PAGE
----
Whether it's a baseball glove, a first car or a college education, students of all ages have a reason to save. This contest is great way for students to learn the value of a dollar and the importance of saving.

Click here for teacher resources about the contest and resources for teaching financial literacy.

House Education and the Workforce Committee Examines the National School Lunch Program
Last week following months of controversy over new regulations, the House Education and Workforce Committee Chairman John Kline (R-MN) along with Representatives Kristi Noem (R-SD) and Phil Roe, M.D. (R-TN) asked the Government Accountability Office (GAO) to evaluate the requirements under the National School Lunch Program on students, schools, and taxpayers.

Many school administrators, state and local officials, as well as parents have objected to the new school lunch program, based on Michele Obama's Healthy Hunger-free Kids Act. Among the critiques, many have voiced concern over students being hungry, wasted food, and increased costs on cash-strapped school districts. Many schools feel the requirements limit flexibility and the ability to meet the unique needs of students.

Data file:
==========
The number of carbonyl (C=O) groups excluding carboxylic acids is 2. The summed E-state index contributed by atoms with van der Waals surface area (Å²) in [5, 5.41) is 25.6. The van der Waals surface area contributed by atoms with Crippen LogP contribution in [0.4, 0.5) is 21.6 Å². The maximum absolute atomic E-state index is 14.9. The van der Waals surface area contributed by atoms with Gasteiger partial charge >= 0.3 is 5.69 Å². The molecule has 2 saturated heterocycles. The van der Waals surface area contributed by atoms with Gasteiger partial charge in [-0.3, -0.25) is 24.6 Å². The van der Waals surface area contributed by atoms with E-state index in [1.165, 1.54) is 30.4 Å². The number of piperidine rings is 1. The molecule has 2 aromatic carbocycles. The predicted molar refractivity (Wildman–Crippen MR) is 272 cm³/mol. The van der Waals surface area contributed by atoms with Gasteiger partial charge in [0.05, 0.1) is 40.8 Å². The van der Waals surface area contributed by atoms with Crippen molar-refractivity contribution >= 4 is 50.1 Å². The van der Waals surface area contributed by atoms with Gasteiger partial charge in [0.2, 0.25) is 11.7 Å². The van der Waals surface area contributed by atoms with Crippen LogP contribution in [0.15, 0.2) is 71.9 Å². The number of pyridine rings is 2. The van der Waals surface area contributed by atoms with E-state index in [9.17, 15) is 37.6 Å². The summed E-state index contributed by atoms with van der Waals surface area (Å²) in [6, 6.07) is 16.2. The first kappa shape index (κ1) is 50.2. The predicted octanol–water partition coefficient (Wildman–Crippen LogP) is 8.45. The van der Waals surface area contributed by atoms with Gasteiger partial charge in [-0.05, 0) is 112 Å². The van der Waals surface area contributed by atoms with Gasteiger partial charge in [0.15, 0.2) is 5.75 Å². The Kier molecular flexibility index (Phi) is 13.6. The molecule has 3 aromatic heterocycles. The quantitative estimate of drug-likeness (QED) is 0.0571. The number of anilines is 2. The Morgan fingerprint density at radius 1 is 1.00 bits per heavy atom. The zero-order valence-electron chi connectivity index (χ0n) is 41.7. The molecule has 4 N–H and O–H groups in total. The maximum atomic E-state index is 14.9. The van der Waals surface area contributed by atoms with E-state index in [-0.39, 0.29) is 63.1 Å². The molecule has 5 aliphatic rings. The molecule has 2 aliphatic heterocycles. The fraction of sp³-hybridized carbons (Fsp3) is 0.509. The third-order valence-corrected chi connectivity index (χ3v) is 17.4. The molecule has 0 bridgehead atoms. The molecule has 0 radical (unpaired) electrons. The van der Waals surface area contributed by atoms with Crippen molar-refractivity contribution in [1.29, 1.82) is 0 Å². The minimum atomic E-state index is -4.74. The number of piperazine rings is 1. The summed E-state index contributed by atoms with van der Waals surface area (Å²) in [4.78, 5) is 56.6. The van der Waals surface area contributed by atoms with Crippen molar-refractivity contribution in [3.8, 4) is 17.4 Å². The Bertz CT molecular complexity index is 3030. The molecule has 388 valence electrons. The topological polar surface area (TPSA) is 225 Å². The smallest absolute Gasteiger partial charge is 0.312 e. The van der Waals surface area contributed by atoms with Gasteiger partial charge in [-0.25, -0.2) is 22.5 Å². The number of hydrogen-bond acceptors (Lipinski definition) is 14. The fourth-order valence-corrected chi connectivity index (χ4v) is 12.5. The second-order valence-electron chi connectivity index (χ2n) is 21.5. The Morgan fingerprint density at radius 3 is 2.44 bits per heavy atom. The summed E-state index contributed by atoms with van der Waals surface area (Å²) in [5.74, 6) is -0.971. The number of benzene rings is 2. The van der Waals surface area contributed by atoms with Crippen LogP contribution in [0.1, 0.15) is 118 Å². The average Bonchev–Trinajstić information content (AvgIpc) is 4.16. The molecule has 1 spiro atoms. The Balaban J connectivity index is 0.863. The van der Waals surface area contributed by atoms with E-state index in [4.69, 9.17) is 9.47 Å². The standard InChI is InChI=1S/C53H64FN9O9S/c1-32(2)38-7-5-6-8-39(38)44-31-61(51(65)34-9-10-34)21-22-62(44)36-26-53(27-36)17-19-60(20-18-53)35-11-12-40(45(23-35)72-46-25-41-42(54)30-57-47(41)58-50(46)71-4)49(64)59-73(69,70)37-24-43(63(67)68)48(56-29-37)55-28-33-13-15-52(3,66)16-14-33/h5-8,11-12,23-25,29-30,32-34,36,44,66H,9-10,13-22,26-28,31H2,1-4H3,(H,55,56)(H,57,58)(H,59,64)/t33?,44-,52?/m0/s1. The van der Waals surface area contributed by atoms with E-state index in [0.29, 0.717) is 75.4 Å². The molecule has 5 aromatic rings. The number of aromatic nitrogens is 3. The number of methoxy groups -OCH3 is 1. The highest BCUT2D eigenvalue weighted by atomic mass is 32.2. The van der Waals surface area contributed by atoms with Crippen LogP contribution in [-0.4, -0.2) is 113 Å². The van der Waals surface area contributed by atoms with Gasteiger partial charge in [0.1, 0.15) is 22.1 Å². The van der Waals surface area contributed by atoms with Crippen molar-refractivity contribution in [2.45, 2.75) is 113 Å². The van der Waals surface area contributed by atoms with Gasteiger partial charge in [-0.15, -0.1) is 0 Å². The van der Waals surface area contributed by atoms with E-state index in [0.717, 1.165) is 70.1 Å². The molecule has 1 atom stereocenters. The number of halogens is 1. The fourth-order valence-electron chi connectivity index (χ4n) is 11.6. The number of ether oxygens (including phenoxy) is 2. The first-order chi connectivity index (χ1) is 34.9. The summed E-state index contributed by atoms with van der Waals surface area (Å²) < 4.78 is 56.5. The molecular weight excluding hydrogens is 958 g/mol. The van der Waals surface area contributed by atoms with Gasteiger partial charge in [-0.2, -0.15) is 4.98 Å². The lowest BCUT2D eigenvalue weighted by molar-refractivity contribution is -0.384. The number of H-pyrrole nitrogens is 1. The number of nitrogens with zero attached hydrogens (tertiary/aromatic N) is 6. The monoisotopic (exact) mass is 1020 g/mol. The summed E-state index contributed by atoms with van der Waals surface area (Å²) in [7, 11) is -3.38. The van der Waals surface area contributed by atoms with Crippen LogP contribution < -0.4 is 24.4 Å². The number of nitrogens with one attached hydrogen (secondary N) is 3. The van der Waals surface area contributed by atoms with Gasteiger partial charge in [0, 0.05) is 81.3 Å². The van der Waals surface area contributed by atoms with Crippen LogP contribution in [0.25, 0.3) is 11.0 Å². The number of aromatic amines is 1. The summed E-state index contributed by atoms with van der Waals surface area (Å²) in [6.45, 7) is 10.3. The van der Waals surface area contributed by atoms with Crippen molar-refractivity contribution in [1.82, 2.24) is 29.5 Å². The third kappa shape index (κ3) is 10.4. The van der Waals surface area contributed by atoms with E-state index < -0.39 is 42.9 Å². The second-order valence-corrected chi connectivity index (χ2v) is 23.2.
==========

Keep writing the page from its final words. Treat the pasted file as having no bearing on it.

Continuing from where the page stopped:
The members of the House of Representative coalition have asked the GAO to consider the challenges school officials face in their efforts to comply with the new standards, the affects of the mandatory price increases, and the lack of support on behalf of the Department of Agriculture.